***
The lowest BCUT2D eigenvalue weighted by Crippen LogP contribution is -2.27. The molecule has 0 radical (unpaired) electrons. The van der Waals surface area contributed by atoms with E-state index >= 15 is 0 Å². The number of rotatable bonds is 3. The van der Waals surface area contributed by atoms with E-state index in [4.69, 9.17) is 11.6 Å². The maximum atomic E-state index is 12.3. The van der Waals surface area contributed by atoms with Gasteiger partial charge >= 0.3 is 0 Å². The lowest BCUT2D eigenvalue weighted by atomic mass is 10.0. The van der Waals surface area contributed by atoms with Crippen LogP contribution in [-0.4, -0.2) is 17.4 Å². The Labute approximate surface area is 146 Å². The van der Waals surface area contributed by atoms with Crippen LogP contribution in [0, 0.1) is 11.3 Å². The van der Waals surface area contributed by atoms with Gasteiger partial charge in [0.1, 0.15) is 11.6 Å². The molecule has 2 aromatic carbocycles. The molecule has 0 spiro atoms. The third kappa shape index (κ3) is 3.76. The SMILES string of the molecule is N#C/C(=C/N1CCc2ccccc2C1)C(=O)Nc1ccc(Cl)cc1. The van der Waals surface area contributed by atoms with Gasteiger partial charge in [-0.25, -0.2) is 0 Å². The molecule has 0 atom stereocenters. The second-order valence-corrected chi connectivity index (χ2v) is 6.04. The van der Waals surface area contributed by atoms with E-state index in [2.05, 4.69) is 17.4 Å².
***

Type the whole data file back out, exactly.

The lowest BCUT2D eigenvalue weighted by Crippen LogP contribution is -2.27. The molecule has 0 radical (unpaired) electrons. The van der Waals surface area contributed by atoms with E-state index >= 15 is 0 Å². The number of rotatable bonds is 3. The van der Waals surface area contributed by atoms with E-state index in [4.69, 9.17) is 11.6 Å². The maximum atomic E-state index is 12.3. The van der Waals surface area contributed by atoms with Gasteiger partial charge >= 0.3 is 0 Å². The lowest BCUT2D eigenvalue weighted by atomic mass is 10.0. The van der Waals surface area contributed by atoms with Crippen LogP contribution in [-0.4, -0.2) is 17.4 Å². The Labute approximate surface area is 146 Å². The van der Waals surface area contributed by atoms with Crippen LogP contribution in [0, 0.1) is 11.3 Å². The van der Waals surface area contributed by atoms with Gasteiger partial charge in [0.1, 0.15) is 11.6 Å². The molecule has 2 aromatic carbocycles. The molecule has 0 spiro atoms. The third kappa shape index (κ3) is 3.76. The SMILES string of the molecule is N#C/C(=C/N1CCc2ccccc2C1)C(=O)Nc1ccc(Cl)cc1. The van der Waals surface area contributed by atoms with Gasteiger partial charge in [-0.25, -0.2) is 0 Å². The molecule has 0 atom stereocenters. The second-order valence-corrected chi connectivity index (χ2v) is 6.04. The van der Waals surface area contributed by atoms with E-state index in [2.05, 4.69) is 17.4 Å².